Dining out can be an experience that you enjoy with family, friends, and loved ones. You normally go to a restaurant to eat with a group of people or as a romantic date, but there are also days when you want to eat out alone. There’s nothing wrong with that.
In fact, eating out in solitude is something that you should try more often. Eating alone should not be seen as a taboo and should in fact be embraced, because there’s absolutely nothing wrong with it.
If you want to give dining solo a try, you should remember these tips to make sure it will still be an enjoyable experience for you:
Choose the restaurant well.
Some restaurants are more conducive to solo diners than others. A café for instance would have tables that are ideal for solo diners, but a fine dining restaurant is not as ideal. You can pick restaurants with communal seating as well, where there’s a bar. However, if you want to really be left alone then avoid the more social places.
It’d probably also be best to avoid extremely popular restaurants with a high turnover rate, because you’ll be pressured to leave your table earlier. If you want relaxing me-time then opt for the slower cafes where you can stay all afternoon.
You don’t want to completely avoid people, but if you want to revel in your solitude you’d want a place that’s quiet and away from the traffic flow. Ask if you can get a corner table or somewhere with a safe distance from the rest.
Pick a companion.
And no, this doesn’t mean your mobile phone. Eating out should be a joy, even when done in solitude. It’s your chance to spend time on yourself and be alone in your thoughts. The danger with looking like you’re doing nothing is that other diners (and waitstaff) might feel like they need to ask if you’re okay or strike up a conversation, so you need to bring something to occupy yourself with.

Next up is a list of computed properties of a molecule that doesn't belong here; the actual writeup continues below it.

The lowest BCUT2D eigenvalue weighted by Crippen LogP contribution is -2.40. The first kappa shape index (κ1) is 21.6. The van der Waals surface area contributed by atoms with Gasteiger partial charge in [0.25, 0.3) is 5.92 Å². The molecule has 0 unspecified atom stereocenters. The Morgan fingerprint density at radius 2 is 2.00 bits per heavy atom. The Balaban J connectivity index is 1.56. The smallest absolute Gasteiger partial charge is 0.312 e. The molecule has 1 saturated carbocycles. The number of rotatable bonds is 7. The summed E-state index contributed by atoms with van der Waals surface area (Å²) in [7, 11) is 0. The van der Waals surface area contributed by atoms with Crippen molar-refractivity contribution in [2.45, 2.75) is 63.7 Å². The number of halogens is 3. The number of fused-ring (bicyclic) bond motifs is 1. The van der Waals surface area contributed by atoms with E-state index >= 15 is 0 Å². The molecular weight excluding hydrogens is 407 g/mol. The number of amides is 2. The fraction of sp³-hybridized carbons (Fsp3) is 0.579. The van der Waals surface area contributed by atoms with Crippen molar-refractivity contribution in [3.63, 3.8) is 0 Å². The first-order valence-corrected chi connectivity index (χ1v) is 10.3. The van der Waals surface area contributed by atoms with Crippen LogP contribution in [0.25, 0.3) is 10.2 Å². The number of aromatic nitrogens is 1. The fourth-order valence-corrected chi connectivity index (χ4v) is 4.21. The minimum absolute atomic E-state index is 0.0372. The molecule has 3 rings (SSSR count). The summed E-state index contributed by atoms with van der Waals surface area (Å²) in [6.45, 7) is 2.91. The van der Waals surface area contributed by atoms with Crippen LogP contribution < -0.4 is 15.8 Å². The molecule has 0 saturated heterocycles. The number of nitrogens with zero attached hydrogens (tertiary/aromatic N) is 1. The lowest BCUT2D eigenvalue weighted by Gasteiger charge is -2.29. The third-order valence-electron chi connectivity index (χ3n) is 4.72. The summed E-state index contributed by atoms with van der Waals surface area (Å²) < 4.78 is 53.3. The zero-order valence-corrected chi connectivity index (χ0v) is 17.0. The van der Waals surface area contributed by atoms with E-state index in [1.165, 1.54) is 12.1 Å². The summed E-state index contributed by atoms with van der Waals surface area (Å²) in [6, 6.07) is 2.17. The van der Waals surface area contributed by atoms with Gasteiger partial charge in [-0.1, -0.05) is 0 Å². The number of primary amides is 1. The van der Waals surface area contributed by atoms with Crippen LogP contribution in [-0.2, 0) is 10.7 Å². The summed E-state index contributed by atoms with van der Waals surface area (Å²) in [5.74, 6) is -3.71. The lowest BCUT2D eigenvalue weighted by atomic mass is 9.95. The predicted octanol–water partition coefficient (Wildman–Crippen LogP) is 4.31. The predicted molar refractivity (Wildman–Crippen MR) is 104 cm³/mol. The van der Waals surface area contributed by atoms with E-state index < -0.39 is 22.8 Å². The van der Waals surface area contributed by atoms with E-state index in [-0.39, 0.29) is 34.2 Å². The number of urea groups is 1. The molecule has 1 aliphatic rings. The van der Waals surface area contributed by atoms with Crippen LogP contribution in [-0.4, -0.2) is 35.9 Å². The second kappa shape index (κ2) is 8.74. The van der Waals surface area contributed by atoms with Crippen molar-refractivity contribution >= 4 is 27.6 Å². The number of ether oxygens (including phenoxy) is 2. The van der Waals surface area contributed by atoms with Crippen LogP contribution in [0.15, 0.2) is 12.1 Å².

Gadgets are the most obvious choice here but if you can, it would be good to stay away from your mobile phone, tablet, or worse – laptop. Unless you’re in a café planning to actually do some productive work, a laptop on a lunch table is a no-no. Being too busy on your mobile phone could also appear as rude, depending on the fanciness of the restaurant.
What you can do is bring some reading or writing material, because you want to look preoccupied but not like a workaholic. A book or a magazine would be a good option here. Another good distraction would be a little notebook to jot down notes. You can even pretend you’re a food critic!
If cooking for one is tricky, so is ordering. For one, you should ask how big the servings are because oftentimes they’re good for two. If you want variety, you can order for samplers. A burger sampler for instance would have a number of tiny burgers instead of one big burger that you’re not sure about. You can also pick a restaurant that serves tapas or small plates of food, so you can try out several.
Or fake it ‘til you make it. But seriously though, eating out alone is something that different people react differently to. Some people will pity you, and some won’t care. Some will think they need to strike up a conversation with you, and some will want to leave you alone. You can’t control how people think, but you can control the aura you project.
As soon as you walk in the restaurant, act confident. Eating out is not a big deal, and if you’re not the first person to believe that, then nobody else will. You shouldn’t act shy or have your head down, but you should just go on with your business and exude confidence.
Think of your time eating out alone as a time to splurge on yourself. It’s some quality me-time that you deserve, so instead of looking at it as a chore or dreading it because of what everybody else will say, own it and make it a pleasure.
This means you can go and be adventurous in your food choices, because you’re not there to please anyone anyway. You’re there to please only yourself, so be bold and daring if you need to be. Be smart about your choices, but don’t be afraid to spend a little more on yourself as well. Especially if you’re eating out because you’re celebrating something.
As a way of treating yourself, you should relish every bite. With no person and conversation to distract you, enjoy every mouthful to the fullest.